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Biden to Travel to Hawaii Monday to See Wildfire Devastation; Biden to Mark One-year Anniversary of Inflation Reduction Act; Tim Scott Polling Better in Iowa Than Nationally; Trump Lawyers Negotiating With Fulton DA Over Details of Former President's Surrender. Aired 12:30-1p ET

Aired August 16, 2023 - 12:30   ET



JESSICA DEAN, CNN CONGRESSIONAL CORRESPONDENT: Just this morning, the White House announced President Biden will head to Hawaii Monday. And while there, he will view firsthand the destruction caused by the massive wildfires that have killed at least 106 people. But first, today, a momentous occasion for the White House as President Biden takes a victory lap, celebrating the one-year anniversary of the $750 billion Inflation Reduction Act, president hoping to convince voters that the so-called Bidenomics is working for them. But it's been a hard sell. We're going to go CNN White House Correspondent Arlette Saenz. Arlette, what's the messaging strategy here from the White House?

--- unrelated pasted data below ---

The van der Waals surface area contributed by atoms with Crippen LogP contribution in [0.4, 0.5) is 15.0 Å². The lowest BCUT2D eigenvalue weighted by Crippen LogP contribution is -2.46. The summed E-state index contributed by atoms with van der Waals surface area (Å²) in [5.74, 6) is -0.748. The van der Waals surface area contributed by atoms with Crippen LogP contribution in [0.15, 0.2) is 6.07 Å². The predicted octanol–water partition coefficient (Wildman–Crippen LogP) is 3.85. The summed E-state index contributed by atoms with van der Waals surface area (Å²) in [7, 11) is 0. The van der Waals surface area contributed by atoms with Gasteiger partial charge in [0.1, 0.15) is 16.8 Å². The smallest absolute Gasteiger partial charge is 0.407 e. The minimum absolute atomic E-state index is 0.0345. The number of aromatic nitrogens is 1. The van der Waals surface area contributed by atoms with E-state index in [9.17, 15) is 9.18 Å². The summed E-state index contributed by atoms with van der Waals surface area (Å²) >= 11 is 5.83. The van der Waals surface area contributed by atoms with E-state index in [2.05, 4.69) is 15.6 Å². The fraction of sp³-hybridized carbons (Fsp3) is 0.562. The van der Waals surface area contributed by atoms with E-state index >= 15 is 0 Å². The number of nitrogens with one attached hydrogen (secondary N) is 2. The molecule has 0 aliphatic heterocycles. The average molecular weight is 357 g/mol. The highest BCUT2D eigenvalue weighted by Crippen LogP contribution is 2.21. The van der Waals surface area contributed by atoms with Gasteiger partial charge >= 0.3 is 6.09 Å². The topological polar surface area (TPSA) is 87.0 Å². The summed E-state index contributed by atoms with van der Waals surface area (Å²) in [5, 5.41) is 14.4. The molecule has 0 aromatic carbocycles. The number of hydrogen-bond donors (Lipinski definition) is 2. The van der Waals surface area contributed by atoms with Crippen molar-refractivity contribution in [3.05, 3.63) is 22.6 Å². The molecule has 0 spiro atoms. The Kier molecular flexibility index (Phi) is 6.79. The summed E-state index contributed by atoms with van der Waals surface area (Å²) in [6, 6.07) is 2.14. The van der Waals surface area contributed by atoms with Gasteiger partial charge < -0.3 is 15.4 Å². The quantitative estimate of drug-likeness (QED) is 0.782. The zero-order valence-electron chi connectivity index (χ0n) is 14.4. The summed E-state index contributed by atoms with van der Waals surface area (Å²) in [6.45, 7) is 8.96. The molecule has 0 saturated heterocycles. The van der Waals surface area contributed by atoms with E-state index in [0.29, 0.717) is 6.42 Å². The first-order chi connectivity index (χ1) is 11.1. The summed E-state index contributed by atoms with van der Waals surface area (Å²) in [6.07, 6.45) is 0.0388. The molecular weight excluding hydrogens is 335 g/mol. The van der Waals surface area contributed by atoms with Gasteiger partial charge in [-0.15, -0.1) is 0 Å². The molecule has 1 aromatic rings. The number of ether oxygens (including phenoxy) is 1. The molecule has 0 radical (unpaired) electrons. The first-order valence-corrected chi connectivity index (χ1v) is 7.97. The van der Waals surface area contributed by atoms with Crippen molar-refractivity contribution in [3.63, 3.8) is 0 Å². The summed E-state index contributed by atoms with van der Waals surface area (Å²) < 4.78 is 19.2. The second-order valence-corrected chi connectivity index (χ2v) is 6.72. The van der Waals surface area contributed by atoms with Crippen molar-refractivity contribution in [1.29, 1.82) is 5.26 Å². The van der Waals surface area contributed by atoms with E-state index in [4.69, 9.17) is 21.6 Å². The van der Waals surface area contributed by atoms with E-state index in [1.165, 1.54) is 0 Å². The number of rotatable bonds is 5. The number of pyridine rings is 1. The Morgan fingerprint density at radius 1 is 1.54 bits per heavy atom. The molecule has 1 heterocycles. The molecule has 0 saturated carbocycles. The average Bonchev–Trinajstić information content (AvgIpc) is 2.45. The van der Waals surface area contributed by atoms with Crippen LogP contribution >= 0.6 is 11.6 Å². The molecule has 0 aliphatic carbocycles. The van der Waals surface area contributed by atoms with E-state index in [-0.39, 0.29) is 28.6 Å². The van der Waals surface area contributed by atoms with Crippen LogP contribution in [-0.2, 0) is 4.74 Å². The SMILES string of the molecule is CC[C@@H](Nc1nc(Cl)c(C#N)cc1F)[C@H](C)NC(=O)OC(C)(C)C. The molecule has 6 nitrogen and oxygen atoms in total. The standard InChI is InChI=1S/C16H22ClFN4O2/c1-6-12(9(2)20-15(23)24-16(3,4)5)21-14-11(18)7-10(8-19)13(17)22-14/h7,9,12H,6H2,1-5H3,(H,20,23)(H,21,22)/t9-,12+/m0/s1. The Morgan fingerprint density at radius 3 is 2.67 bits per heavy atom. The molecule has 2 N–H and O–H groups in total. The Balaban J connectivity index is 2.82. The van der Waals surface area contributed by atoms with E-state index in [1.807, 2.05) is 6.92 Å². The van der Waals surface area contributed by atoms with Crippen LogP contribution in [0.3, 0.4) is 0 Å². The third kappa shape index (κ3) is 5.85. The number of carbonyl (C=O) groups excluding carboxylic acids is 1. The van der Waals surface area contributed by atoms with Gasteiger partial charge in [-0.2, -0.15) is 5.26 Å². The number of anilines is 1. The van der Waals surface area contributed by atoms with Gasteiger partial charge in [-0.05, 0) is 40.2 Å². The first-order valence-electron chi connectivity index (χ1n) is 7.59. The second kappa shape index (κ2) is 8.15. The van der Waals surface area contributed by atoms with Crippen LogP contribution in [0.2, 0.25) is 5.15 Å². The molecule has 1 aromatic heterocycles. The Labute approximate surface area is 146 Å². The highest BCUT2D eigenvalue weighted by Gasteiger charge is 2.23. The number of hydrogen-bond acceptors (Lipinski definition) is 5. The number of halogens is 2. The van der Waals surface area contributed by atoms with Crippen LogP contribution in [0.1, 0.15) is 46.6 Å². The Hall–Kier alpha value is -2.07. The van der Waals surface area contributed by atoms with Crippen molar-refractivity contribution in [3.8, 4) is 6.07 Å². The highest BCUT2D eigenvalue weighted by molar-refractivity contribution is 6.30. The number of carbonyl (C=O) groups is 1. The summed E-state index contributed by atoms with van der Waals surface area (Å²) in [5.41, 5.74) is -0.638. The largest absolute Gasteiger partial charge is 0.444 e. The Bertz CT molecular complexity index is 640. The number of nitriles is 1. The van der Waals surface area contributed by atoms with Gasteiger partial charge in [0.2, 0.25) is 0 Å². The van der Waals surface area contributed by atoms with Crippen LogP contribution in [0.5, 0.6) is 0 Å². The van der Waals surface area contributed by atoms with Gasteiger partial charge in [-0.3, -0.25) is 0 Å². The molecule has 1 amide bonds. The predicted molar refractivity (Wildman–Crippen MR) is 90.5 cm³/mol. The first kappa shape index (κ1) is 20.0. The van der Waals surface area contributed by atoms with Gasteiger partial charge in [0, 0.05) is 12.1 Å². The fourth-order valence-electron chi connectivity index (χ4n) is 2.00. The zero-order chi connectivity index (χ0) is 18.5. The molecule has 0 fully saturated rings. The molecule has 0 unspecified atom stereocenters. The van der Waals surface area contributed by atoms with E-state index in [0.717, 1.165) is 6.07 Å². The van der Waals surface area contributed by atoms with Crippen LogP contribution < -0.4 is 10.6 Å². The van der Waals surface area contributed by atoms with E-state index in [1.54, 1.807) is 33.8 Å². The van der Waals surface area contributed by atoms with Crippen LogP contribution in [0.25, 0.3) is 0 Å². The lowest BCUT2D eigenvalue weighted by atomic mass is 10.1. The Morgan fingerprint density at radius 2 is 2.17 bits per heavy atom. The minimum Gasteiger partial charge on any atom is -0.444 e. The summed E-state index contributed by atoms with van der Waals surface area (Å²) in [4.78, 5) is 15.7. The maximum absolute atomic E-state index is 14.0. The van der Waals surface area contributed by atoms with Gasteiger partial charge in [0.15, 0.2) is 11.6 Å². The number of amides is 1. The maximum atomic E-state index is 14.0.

ARLETTE SAENZ, CNN WHITE HOUSE CORRESPONDENT: Well, Jessica, White House is hoping to use this first anniversary of the Inflation Reduction Act to not only celebrate that moment, but also to educate voters on the benefits of it. But it comes at a time when many Americans voters are either skeptical or simply unaware of some of the benefits of that historic Climate Tax and Health Care Legislation that Biden signed into law one year ago.

Now, recent polling showed that 7 in 10 Americans had heard little or nothing at all about what exactly that piece of legislation entailed. And that is why you have seen the White House really engage in this sales pitch over the past few weeks.